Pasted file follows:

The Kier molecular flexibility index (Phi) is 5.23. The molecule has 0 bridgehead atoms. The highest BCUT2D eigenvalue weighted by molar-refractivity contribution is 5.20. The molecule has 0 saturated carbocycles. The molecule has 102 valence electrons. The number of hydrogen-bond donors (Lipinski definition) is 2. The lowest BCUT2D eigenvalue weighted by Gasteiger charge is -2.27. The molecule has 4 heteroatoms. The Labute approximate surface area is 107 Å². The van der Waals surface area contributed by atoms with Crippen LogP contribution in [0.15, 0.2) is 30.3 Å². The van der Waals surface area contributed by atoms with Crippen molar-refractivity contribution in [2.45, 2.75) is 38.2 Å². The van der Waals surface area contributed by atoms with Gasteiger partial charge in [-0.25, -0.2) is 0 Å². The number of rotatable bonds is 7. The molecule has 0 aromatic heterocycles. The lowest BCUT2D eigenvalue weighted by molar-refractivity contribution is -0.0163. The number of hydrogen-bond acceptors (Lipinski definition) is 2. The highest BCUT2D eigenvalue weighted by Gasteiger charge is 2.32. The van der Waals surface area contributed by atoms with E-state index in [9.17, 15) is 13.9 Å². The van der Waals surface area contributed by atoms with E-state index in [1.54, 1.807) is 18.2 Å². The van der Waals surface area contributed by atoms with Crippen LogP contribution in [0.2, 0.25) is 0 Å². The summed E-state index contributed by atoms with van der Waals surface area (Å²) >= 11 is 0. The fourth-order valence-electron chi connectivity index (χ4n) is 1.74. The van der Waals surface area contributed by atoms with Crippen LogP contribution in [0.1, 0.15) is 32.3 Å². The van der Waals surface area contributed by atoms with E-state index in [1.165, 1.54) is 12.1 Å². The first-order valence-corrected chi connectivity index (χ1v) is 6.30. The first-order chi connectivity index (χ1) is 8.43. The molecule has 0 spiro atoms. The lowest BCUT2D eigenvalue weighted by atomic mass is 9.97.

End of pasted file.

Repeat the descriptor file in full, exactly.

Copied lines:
The Kier molecular flexibility index (Phi) is 5.23. The molecule has 0 bridgehead atoms. The highest BCUT2D eigenvalue weighted by molar-refractivity contribution is 5.20. The molecule has 0 saturated carbocycles. The molecule has 102 valence electrons. The number of hydrogen-bond donors (Lipinski definition) is 2. The lowest BCUT2D eigenvalue weighted by Gasteiger charge is -2.27. The molecule has 4 heteroatoms. The Labute approximate surface area is 107 Å². The van der Waals surface area contributed by atoms with Crippen LogP contribution in [0.15, 0.2) is 30.3 Å². The van der Waals surface area contributed by atoms with Crippen molar-refractivity contribution in [2.45, 2.75) is 38.2 Å². The van der Waals surface area contributed by atoms with Gasteiger partial charge in [-0.25, -0.2) is 0 Å². The number of rotatable bonds is 7. The molecule has 0 aromatic heterocycles. The lowest BCUT2D eigenvalue weighted by molar-refractivity contribution is -0.0163. The number of hydrogen-bond acceptors (Lipinski definition) is 2. The highest BCUT2D eigenvalue weighted by Gasteiger charge is 2.32. The van der Waals surface area contributed by atoms with E-state index in [9.17, 15) is 13.9 Å². The van der Waals surface area contributed by atoms with E-state index in [1.54, 1.807) is 18.2 Å². The van der Waals surface area contributed by atoms with Crippen LogP contribution in [0.2, 0.25) is 0 Å². The summed E-state index contributed by atoms with van der Waals surface area (Å²) >= 11 is 0. The fourth-order valence-electron chi connectivity index (χ4n) is 1.74. The van der Waals surface area contributed by atoms with Crippen LogP contribution in [0.1, 0.15) is 32.3 Å². The van der Waals surface area contributed by atoms with E-state index in [1.165, 1.54) is 12.1 Å². The first-order valence-corrected chi connectivity index (χ1v) is 6.30. The first-order chi connectivity index (χ1) is 8.43. The molecule has 0 spiro atoms. The lowest BCUT2D eigenvalue weighted by atomic mass is 9.97.